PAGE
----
How To Use AMDGPU PowerPlay On The Linux 4.5 Kernel

Written by Michael Larabel in Radeon on 23 December 2015 at 08:09 AM EST. 2 Comments
While Linux 4.5 brings support for PowerPlay in the AMDGPU DRM driver to allow the modern discrete Radeon graphics cards to run much faster thanks to re-clocking, this major feature isn't being enabled by default for Linux 4.5.

AMDGPU PowerPlay for graphics cards like Tonga and Fiji isn't enabled by default with the code in DRM-Next for Linux 4.5. There are basically two steps needed to ensure there is working AMDGPU PowerPlay support on 4.5.

First off, the Linux 4.5 kernel needs to be configured with the CONFIG_DRM_AMD_POWERPLAY Kconfig option. By default, this AMDGPU PowerPlay switch defaults to disabled. Hopefully the Ubuntu mainline kernel packages and other distributions quick to switch over to Linux 4.5 for development will go ahead and enable this config switch, since that alone isn't enough to get PowerPlay working. If your distribution/kernel doesn't, you'll need to rebuild it.

If you are on a Linux 4.5+ kernel that has CONFIG_DRM_AMD_POWERPLAY enabled, there is one more step. You need to set the module parameter for amdgpu.powerplay=1. Add that to your GRUB's kernel command-line so that PowerPlay will be enabled.

If both that Kconfig switch and kernel module parameter aren't set, the power management support for dGPUs on the AMDGPU kernel won't be enabled. Hopefully by Linux 4.6 or so we'll see the support enabled by default. Per this commit Alex Deucher explains, "disable powerplay by default initially. Hopefully we can enable this by default once we get more upstream feedback on stability, etc."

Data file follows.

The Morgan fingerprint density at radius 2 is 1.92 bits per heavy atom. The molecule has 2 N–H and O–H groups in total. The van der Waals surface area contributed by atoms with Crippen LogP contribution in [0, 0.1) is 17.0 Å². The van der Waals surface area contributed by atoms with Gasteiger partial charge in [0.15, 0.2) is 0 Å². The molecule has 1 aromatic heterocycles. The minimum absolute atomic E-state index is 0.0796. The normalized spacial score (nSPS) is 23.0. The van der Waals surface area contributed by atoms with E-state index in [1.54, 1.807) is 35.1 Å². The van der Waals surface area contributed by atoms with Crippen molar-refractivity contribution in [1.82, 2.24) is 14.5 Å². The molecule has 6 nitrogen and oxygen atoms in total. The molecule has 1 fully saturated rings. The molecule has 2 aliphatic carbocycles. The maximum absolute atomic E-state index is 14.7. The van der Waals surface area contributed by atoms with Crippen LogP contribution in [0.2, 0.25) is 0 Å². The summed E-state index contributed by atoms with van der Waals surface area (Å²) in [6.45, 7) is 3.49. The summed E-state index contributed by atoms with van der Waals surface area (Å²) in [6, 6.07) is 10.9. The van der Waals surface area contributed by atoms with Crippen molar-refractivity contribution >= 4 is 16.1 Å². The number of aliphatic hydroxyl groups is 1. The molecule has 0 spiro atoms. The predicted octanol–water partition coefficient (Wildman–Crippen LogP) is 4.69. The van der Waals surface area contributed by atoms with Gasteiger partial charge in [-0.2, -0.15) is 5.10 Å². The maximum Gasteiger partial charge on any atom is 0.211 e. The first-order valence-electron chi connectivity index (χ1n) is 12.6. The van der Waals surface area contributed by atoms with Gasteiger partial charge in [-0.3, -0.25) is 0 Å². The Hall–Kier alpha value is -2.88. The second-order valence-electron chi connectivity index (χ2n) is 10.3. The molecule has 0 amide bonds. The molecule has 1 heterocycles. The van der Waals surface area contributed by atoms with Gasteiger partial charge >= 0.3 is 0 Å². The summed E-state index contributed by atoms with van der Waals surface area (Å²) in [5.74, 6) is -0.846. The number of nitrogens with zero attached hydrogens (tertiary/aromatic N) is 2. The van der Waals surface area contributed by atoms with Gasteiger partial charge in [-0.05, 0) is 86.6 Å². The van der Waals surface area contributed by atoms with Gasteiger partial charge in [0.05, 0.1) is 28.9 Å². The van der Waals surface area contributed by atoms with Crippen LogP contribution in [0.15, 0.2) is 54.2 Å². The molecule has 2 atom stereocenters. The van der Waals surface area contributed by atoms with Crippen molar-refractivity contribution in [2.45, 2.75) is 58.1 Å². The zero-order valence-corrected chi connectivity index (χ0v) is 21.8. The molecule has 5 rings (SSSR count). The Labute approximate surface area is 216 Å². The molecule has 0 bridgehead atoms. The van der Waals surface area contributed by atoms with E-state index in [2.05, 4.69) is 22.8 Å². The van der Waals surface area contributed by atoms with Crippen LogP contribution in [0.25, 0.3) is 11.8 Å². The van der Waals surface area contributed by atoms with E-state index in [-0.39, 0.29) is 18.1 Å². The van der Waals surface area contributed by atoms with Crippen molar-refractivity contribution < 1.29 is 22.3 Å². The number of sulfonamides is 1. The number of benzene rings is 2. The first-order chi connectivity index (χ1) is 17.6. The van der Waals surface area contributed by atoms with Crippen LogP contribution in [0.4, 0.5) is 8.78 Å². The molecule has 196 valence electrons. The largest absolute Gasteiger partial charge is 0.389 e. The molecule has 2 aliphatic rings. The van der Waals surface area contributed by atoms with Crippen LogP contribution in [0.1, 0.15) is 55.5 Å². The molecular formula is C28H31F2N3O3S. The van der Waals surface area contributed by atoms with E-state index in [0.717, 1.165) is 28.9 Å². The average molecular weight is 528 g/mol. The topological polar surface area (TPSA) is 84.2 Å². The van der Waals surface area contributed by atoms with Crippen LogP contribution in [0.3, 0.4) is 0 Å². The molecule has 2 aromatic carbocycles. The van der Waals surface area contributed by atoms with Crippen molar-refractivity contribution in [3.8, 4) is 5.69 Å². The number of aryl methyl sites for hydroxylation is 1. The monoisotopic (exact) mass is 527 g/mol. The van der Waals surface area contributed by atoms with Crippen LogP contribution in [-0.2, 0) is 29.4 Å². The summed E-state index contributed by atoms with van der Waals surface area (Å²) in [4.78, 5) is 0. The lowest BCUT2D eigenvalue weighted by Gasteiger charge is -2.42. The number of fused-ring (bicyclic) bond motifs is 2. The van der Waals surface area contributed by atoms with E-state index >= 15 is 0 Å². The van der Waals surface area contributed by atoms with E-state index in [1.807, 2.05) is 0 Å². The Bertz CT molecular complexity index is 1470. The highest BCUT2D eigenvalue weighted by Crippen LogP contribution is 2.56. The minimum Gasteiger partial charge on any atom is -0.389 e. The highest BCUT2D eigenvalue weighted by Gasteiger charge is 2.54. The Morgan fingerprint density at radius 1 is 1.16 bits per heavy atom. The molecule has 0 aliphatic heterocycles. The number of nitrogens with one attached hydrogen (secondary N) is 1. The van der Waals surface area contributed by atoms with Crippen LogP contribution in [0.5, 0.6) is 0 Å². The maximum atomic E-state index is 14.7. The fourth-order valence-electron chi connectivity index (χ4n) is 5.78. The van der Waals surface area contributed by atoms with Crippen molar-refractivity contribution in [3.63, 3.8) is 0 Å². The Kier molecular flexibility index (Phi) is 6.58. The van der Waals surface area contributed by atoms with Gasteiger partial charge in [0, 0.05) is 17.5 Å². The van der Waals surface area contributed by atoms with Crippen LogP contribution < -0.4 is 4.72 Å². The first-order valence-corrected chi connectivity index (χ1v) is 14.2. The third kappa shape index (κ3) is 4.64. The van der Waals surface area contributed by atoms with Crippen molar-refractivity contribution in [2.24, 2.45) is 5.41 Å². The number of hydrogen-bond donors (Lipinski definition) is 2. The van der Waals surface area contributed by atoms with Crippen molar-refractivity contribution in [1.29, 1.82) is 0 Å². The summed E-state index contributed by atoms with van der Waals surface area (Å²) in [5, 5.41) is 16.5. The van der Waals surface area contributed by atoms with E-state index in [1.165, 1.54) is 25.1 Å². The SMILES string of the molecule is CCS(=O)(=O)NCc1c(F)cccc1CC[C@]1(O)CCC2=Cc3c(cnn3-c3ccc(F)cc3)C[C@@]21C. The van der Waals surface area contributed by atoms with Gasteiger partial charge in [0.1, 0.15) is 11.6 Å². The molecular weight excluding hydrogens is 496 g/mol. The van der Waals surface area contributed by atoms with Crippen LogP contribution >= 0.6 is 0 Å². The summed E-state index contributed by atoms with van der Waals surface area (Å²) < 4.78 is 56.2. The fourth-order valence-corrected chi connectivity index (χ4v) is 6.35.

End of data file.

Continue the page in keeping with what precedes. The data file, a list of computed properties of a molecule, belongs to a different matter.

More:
Later today I have out some fresh AMDGPU results on the R9 285 and R9 Fury with this code that will be merged into Linux 4.5 and paired with Mesa 11.2-devel + LLVM 3.8 SVN.
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Michael Larabel is the principal author of and founded the site in 2004 with a focus on enriching the Linux hardware experience. Michael has written more than 20,000 articles covering the state of Linux hardware support, Linux performance, graphics drivers, and other topics. Michael is also the lead developer of the Phoronix Test Suite, Phoromatic, and automated benchmarking software. He can be followed via Twitter, LinkedIn, or contacted via

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